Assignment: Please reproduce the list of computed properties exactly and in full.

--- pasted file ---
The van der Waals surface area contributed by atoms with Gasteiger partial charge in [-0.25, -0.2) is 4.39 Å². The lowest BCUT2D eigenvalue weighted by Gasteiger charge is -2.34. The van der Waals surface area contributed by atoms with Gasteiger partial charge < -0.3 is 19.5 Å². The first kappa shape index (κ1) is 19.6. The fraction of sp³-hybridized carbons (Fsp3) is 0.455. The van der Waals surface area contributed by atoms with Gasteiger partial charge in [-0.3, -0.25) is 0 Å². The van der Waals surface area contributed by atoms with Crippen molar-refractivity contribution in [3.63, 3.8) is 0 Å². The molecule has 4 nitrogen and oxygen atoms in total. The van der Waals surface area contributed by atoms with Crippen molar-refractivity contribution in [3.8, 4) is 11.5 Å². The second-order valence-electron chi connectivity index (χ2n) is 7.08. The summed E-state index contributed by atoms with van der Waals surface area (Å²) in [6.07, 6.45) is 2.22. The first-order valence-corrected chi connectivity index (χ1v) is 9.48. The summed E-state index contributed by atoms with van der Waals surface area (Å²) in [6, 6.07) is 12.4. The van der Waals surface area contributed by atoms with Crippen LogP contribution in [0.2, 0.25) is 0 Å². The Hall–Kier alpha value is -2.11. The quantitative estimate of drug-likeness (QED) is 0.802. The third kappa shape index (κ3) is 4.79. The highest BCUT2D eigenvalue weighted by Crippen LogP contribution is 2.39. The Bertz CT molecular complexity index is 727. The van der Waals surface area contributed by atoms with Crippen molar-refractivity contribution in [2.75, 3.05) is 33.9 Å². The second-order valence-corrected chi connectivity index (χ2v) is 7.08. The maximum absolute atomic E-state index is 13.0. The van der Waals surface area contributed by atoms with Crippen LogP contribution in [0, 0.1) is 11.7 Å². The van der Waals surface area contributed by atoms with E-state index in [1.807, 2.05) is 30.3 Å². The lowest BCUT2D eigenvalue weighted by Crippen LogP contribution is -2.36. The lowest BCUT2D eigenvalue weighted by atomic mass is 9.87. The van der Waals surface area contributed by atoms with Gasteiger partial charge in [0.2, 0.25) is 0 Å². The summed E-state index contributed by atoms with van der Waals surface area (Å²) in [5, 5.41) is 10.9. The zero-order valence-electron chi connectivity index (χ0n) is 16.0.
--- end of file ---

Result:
The van der Waals surface area contributed by atoms with Gasteiger partial charge in [-0.25, -0.2) is 4.39 Å². The lowest BCUT2D eigenvalue weighted by Gasteiger charge is -2.34. The van der Waals surface area contributed by atoms with Gasteiger partial charge < -0.3 is 19.5 Å². The first kappa shape index (κ1) is 19.6. The fraction of sp³-hybridized carbons (Fsp3) is 0.455. The van der Waals surface area contributed by atoms with Gasteiger partial charge in [-0.3, -0.25) is 0 Å². The van der Waals surface area contributed by atoms with Crippen molar-refractivity contribution in [3.63, 3.8) is 0 Å². The molecule has 4 nitrogen and oxygen atoms in total. The van der Waals surface area contributed by atoms with Crippen molar-refractivity contribution in [3.8, 4) is 11.5 Å². The second-order valence-electron chi connectivity index (χ2n) is 7.08. The summed E-state index contributed by atoms with van der Waals surface area (Å²) in [6.07, 6.45) is 2.22. The first-order valence-corrected chi connectivity index (χ1v) is 9.48. The summed E-state index contributed by atoms with van der Waals surface area (Å²) in [6, 6.07) is 12.4. The van der Waals surface area contributed by atoms with Crippen LogP contribution in [0.2, 0.25) is 0 Å². The Hall–Kier alpha value is -2.11. The quantitative estimate of drug-likeness (QED) is 0.802. The third kappa shape index (κ3) is 4.79. The highest BCUT2D eigenvalue weighted by Crippen LogP contribution is 2.39. The Bertz CT molecular complexity index is 727. The van der Waals surface area contributed by atoms with Crippen molar-refractivity contribution in [2.75, 3.05) is 33.9 Å². The second-order valence-corrected chi connectivity index (χ2v) is 7.08. The maximum absolute atomic E-state index is 13.0. The van der Waals surface area contributed by atoms with Crippen LogP contribution in [0, 0.1) is 11.7 Å². The van der Waals surface area contributed by atoms with E-state index in [1.807, 2.05) is 30.3 Å². The lowest BCUT2D eigenvalue weighted by Crippen LogP contribution is -2.36. The lowest BCUT2D eigenvalue weighted by atomic mass is 9.87. The van der Waals surface area contributed by atoms with Gasteiger partial charge in [0.2, 0.25) is 0 Å². The summed E-state index contributed by atoms with van der Waals surface area (Å²) in [5, 5.41) is 10.9. The zero-order valence-electron chi connectivity index (χ0n) is 16.0.